Death and the Cornish Fiddler
John Rawlings Series #11
by Deryn Lake
Deryn Lake's novels about John Rawlings are always a treat; on the cozy side but delightfully
capturing the 18th century outlook on life. This is the eleventh of a series that shows no
sign of flagging, because the author has cleverly managed to find many ways of keeping her
plots and characters fresh. The mix of the mild and malevolent brings to mind some of John
Dickson Carr's peerless tales, and as he is my all-time favorite crime story writer this is
high praise indeed. So why does she deserve it?
John's rather dull wife Emilia is now history, but he dotes upon his little daughter
Rose and lusts after (in a very 18th century manner) the enigmatic Marchesa Elizabeth.
After a sojourn in Devon, the three of them have traveled down to Helston to witness the
famous Furry Dance, and at the inn where they are staying have fallen in with a rather
ill-assorted group of people. When the obnoxious daughter of one of them vanishes during
the festivities, John cannot resist playing sleuth and trying to catch the person responsible.
But the girl has vanished and he hasn't a clue whodunit, only that he has a feeling something
nasty is going on.
The main characters are once again on holiday, a delightful idea that takes them away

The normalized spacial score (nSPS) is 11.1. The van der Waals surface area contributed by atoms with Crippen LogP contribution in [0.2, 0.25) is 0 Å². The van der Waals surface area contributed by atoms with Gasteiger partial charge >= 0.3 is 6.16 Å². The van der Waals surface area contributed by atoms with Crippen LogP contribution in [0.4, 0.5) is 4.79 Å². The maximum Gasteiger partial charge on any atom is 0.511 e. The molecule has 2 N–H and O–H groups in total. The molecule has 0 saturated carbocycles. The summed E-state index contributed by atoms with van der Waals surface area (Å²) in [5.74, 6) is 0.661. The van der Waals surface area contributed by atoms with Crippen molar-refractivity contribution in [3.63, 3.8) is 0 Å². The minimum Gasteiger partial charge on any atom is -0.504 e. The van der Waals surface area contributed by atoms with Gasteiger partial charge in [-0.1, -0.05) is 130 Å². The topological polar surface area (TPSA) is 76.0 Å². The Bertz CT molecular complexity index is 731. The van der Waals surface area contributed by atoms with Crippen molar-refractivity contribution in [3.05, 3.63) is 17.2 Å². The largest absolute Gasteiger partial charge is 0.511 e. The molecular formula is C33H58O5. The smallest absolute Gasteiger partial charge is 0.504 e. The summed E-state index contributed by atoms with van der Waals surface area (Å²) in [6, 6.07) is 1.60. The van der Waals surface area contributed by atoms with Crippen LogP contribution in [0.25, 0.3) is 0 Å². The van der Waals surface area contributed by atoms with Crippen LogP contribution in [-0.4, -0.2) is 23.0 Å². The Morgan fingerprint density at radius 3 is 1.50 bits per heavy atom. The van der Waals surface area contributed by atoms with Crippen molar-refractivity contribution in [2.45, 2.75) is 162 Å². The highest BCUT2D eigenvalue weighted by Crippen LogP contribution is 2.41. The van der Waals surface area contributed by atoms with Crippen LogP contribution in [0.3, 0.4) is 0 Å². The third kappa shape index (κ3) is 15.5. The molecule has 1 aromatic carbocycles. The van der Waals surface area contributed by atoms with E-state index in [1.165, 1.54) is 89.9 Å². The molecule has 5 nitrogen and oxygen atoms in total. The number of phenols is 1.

from Bow Street. This gives a fillip to the series by introducing new sights and situations
(writers of long-running series, take note). There is humor here, as evinced by the oddities
staying at the inn; but this is tempered with murder, some real grief, and oddly a touch of
the supernatural. There is always something going on, although at times the rather fruitless
detecting does get a shade repetitive and in need of a change; although I confess, I wasn't bored
once. I think my favorite thing about these books is the description of life in the robust
mid 18th century, this time far from London with a cast of rakish aristocrats, dissipated fops,
mysterious traveling folk, and west country worthies in a well realized setting that rings
true to this reviewer - who lives in the southwest. Thus I would recommend it for all historical
whodunit fans, not least because Ms. Lake lets her characters behave like 18th century people
and doesn't bow to the popular convention of making them all politically correct for modern
tastes. May this series run and run.
Allison & Busby|
Historical Crime [1765, Cornwall, UK]|
at Amazon.com US
Rachel A Hyde|